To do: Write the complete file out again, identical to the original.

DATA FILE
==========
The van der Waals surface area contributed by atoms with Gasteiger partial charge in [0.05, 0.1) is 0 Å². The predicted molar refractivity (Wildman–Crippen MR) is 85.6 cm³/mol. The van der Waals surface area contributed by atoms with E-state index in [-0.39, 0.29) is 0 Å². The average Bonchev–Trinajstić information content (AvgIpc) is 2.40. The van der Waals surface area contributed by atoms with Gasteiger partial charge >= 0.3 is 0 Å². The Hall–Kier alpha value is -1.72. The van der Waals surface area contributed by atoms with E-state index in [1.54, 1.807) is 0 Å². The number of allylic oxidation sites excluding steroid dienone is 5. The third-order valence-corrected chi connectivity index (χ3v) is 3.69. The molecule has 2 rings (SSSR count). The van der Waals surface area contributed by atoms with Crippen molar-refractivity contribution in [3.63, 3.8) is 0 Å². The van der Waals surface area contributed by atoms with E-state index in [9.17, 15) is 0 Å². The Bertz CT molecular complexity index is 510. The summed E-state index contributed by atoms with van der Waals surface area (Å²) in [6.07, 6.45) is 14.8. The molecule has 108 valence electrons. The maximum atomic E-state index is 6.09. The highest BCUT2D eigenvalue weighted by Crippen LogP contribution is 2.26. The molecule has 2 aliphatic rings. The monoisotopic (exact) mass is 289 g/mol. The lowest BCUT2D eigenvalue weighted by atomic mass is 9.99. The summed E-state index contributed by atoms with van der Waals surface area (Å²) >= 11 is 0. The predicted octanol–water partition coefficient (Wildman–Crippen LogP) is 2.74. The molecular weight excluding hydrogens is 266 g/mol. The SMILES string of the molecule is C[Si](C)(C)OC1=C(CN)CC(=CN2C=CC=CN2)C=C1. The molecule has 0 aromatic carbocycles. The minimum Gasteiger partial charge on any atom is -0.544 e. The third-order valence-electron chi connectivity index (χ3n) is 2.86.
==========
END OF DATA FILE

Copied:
The van der Waals surface area contributed by atoms with Gasteiger partial charge in [0.05, 0.1) is 0 Å². The predicted molar refractivity (Wildman–Crippen MR) is 85.6 cm³/mol. The van der Waals surface area contributed by atoms with E-state index in [-0.39, 0.29) is 0 Å². The average Bonchev–Trinajstić information content (AvgIpc) is 2.40. The van der Waals surface area contributed by atoms with Gasteiger partial charge >= 0.3 is 0 Å². The Hall–Kier alpha value is -1.72. The van der Waals surface area contributed by atoms with E-state index in [1.54, 1.807) is 0 Å². The number of allylic oxidation sites excluding steroid dienone is 5. The third-order valence-corrected chi connectivity index (χ3v) is 3.69. The molecule has 2 rings (SSSR count). The van der Waals surface area contributed by atoms with Crippen molar-refractivity contribution in [3.63, 3.8) is 0 Å². The van der Waals surface area contributed by atoms with E-state index in [9.17, 15) is 0 Å². The Bertz CT molecular complexity index is 510. The summed E-state index contributed by atoms with van der Waals surface area (Å²) in [6.07, 6.45) is 14.8. The molecule has 108 valence electrons. The maximum atomic E-state index is 6.09. The highest BCUT2D eigenvalue weighted by Crippen LogP contribution is 2.26. The molecule has 2 aliphatic rings. The monoisotopic (exact) mass is 289 g/mol. The lowest BCUT2D eigenvalue weighted by atomic mass is 9.99. The summed E-state index contributed by atoms with van der Waals surface area (Å²) >= 11 is 0. The predicted octanol–water partition coefficient (Wildman–Crippen LogP) is 2.74. The molecular weight excluding hydrogens is 266 g/mol. The SMILES string of the molecule is C[Si](C)(C)OC1=C(CN)CC(=CN2C=CC=CN2)C=C1. The molecule has 0 aromatic carbocycles. The minimum Gasteiger partial charge on any atom is -0.544 e. The third-order valence-electron chi connectivity index (χ3n) is 2.86.